Revolving door at Seven as Worner makes content king

Sources close to Seven deny rumours of a row between chief operations officer Nick Chan and Kerry Stokes. Photo: Alex EllinghausenTo misquote Oscar Wilde, to lose one senior executive might be regarded as a misfortune, but to lose another within six weeks looks like carelessness.
Wuxi Plastic Surgery

The revolving door at Kerry Stokes’ Seven West Media headquarters in Sydney’s Pyrmont had barely stopped whirring after the shock departure of chief operations officer Nick Chan in December, when it took another unexpected revolution on Monday.

Chief financial officer Dave Boorman made a News Year’s resolution and tendered his resignation. It was “reluctantly accepted” by Mr Stokes and Seven West Media’s charismatic chief executive Tim Worner.

“Careless” might be unfair, but the timing looked far from ideal for the company, which owns Australia’s top-rating television network, Pacific Magazines, West Australian newspapers and half of Yahoo!7.

In November, Seven warned of a 10 per cent slide in its first-half profit, because of the softer television advertising market. Its shares, which closed at $1.29 on Thursday, have almost halved from $2.25 a year ago and analysts have raised concerns privately about the company losing so much executive experience at such a challenging time.

But Seven is  very confident in the strength of its bench. Fairfax Media can reveal that Seven is close to promoting a veteran internal executive to be take up a new role as director of television operations. It has also promoted deputy chief financial officer Warwick Lynch, who has been key in financing content creation deals, to acting chief financial officer, and its first chief digital officer, Clive Dickens, starts this month.

All three appointments speak to the crucial and growing role that television and video content plays in the company’s strategy as it confronts the digital revolution – and also to an apparent culture clash that industry sources believe contributed to the departures of Mr Chan and Mr Boorman.

Both men are highly regarded executives. The outspoken Mr Chan, whose 25-year career has been focused on publishing magazines for the likes of Eric Beecher and billionaires James Packer and Mr Stokes, was promoted to Seven chief operating officer from chief executive officer of Pac Mags in September 2013. Mr Worner paid Mr Chan a lengthy tribute in the announcement when he left. Mr Stokes was brief, saying simply: “Nick has done a great job”.

Mr Boorman was appointed in April 2013 by the media group’s then chief executive Don Voelte, who now runs Stokes’ Seven Group Holdings. He joined from Vodafone Hutchison Australia, where he also had the role of strategy director.

Mr Boorman’s achievements included successfully refinancing of all of Seven’s debt facilities and overseeing a permanent repayment of more than $100 million, resulting in $1.4 billion of revolving bank facilities with an initial repayment date of October 2017.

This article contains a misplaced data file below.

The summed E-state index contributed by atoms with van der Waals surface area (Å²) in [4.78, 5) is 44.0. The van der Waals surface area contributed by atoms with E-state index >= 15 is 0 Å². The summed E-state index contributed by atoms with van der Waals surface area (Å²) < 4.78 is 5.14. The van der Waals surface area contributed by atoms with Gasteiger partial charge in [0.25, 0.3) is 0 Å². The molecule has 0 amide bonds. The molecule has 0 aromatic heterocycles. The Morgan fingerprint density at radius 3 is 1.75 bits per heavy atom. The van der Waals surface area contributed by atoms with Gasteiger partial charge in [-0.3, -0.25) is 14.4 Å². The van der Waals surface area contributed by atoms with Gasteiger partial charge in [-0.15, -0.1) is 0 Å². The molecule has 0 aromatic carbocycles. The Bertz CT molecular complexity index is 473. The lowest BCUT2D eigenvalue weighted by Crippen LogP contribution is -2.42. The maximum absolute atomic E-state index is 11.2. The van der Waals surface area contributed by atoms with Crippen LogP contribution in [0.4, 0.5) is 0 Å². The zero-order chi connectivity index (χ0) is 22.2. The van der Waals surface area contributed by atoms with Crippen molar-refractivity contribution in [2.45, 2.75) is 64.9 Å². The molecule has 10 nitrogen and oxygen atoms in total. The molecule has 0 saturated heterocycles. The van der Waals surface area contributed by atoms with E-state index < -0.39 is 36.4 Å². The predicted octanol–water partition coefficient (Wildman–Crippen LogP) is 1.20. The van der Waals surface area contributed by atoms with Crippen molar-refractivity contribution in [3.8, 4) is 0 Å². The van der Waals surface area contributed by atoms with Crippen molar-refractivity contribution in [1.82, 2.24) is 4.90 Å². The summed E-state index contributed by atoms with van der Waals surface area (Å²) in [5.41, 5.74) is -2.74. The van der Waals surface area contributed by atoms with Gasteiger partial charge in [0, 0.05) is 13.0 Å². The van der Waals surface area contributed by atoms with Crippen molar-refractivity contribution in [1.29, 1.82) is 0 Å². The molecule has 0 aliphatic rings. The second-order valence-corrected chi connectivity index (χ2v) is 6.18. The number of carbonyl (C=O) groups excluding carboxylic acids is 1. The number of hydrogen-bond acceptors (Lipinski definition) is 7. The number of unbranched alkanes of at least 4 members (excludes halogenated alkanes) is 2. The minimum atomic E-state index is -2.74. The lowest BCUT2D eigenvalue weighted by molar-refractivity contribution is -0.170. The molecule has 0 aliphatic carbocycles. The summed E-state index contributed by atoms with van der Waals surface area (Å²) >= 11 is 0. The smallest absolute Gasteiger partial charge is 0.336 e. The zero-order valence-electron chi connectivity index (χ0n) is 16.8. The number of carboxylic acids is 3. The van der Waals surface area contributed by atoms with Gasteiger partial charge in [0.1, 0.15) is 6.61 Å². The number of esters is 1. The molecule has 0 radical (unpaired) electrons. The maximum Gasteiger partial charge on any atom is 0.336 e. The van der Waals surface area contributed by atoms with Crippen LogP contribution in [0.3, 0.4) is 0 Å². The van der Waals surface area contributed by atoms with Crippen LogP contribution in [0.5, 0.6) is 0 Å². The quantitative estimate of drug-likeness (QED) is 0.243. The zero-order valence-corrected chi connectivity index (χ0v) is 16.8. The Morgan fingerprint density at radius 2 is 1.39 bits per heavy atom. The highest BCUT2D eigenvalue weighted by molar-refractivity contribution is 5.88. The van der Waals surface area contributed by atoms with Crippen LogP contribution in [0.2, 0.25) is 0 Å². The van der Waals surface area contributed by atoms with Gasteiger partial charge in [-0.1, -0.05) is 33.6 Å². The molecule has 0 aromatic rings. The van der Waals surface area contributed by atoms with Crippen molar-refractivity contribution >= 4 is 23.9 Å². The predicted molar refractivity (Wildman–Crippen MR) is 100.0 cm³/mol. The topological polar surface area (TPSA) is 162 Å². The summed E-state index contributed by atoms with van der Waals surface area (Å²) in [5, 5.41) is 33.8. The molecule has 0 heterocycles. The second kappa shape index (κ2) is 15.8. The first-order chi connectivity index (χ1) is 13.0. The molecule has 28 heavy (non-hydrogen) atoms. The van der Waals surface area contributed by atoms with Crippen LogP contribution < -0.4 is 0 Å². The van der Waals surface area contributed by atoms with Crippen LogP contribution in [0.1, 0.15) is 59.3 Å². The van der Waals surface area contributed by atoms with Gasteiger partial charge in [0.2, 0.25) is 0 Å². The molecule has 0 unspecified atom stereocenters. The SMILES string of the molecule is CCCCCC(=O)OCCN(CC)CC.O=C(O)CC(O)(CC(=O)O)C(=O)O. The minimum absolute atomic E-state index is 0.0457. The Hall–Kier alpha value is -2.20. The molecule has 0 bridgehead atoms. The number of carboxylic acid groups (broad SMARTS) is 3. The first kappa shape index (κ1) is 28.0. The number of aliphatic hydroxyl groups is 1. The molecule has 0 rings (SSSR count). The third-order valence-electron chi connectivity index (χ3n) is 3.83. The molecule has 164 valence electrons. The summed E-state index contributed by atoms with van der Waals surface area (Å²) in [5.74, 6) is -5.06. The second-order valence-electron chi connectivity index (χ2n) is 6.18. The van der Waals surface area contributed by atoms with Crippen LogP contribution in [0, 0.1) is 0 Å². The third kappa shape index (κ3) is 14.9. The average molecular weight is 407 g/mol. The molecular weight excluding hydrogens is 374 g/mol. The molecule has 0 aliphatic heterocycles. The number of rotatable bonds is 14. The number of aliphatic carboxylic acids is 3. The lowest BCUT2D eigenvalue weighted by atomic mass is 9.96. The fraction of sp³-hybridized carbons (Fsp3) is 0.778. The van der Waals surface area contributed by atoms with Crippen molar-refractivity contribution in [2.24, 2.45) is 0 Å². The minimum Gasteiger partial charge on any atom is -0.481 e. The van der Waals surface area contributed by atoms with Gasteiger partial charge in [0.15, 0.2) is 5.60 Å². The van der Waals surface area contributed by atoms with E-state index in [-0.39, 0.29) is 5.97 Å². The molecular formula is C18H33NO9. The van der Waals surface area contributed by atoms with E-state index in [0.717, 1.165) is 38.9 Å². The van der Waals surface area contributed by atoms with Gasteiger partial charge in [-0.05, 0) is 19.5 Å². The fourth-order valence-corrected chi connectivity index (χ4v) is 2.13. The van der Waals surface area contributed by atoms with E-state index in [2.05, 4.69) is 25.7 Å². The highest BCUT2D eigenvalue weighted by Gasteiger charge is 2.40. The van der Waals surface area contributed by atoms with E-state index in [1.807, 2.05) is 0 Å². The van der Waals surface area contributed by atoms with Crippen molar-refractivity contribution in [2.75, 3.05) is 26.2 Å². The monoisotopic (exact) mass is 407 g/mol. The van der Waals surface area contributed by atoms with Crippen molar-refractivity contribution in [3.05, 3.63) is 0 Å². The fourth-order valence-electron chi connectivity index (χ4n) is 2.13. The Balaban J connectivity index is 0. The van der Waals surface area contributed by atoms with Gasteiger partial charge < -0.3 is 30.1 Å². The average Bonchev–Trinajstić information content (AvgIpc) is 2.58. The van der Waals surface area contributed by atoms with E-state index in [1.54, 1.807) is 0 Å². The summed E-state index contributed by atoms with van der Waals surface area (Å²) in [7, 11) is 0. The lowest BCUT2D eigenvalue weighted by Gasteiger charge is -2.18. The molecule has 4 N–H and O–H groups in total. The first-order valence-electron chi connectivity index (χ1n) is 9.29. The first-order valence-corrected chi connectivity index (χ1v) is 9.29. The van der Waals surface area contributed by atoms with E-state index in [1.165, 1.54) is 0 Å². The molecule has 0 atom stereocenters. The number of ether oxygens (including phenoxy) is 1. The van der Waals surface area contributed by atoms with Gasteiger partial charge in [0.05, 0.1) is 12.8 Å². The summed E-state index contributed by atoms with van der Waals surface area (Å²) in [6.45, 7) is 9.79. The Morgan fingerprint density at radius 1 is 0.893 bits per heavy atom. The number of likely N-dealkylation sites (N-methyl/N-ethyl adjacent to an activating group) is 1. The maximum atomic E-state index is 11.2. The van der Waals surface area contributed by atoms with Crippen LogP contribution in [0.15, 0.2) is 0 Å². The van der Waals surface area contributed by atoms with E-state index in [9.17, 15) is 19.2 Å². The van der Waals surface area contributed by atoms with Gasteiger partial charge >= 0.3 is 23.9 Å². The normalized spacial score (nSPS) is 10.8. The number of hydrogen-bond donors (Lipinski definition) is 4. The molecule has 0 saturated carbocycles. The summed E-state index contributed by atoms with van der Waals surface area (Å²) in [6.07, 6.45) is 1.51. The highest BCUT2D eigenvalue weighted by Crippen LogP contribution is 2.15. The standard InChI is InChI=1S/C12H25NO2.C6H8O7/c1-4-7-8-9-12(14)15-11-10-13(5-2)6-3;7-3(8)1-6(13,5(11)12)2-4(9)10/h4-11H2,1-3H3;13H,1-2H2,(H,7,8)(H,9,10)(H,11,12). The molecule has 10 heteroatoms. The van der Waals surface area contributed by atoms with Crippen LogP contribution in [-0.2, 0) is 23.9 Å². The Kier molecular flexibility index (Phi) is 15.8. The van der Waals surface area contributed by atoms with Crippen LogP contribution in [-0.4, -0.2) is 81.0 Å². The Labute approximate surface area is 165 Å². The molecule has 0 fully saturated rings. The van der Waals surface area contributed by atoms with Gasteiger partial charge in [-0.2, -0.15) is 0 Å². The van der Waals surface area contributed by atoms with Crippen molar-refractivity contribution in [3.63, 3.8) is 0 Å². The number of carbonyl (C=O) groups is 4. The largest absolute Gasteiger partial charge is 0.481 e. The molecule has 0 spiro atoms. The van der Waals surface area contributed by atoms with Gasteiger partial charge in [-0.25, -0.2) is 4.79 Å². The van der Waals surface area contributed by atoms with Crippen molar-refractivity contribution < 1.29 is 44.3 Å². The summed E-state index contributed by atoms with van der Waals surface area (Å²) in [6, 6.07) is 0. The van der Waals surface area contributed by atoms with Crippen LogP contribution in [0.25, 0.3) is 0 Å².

But observers have pointed out that neither he nor Mr Chan had a background in television, which has been Worner’s career, contributes 69 per cent of Seven’s revenue and 72 per cent of its underlying profits, and was the only division to grow revenue and profit in its 2014 financial year. Worner has described TV as the “beating heart” of the business. It is is also an industry that dances to its own rhythm.

Some sources have suggested that Mr Boorman, a procurement expert with a telco background, had grown frustrated with trying to make certain changes that it is rumoured included cuts to production and talent, which sources say are sacred at Seven. Mr Boorman could not be reached for comment and sources close to Seven deny suggestions of any row over the company’s cost-cutting programme.

Sources close to Seven deny rumours of a row between Mr Chan and Mr Stokes. Mr Chan would not comment and referred inquiries to Seven. Mr Boorman could not be contacted. Seven declined to comment and the full story of their departures remains unclear.

But investors can be sure that Seven will do more to create and distribute content this year, as it faces new competition for eyeballs from the likes of United States streaming giant Netflix.

Seven already does more production in-house than any other network and has expanded into its own production in the US and Britain, with joint ventures 7Beyond and 7Wonder.

The moves have upset some independent production companies but have been welcomed by the market as a savvy response to the proliferation of platforms for content distribution fostered by the internet. Seven has also teamed with Foxtel on streaming.

As they ring in the changes, Mr Worner and his new team have it all to play for in 2015.

The original release of this article first appeared on the website of Wuxi Plastic Surgery Hospital.

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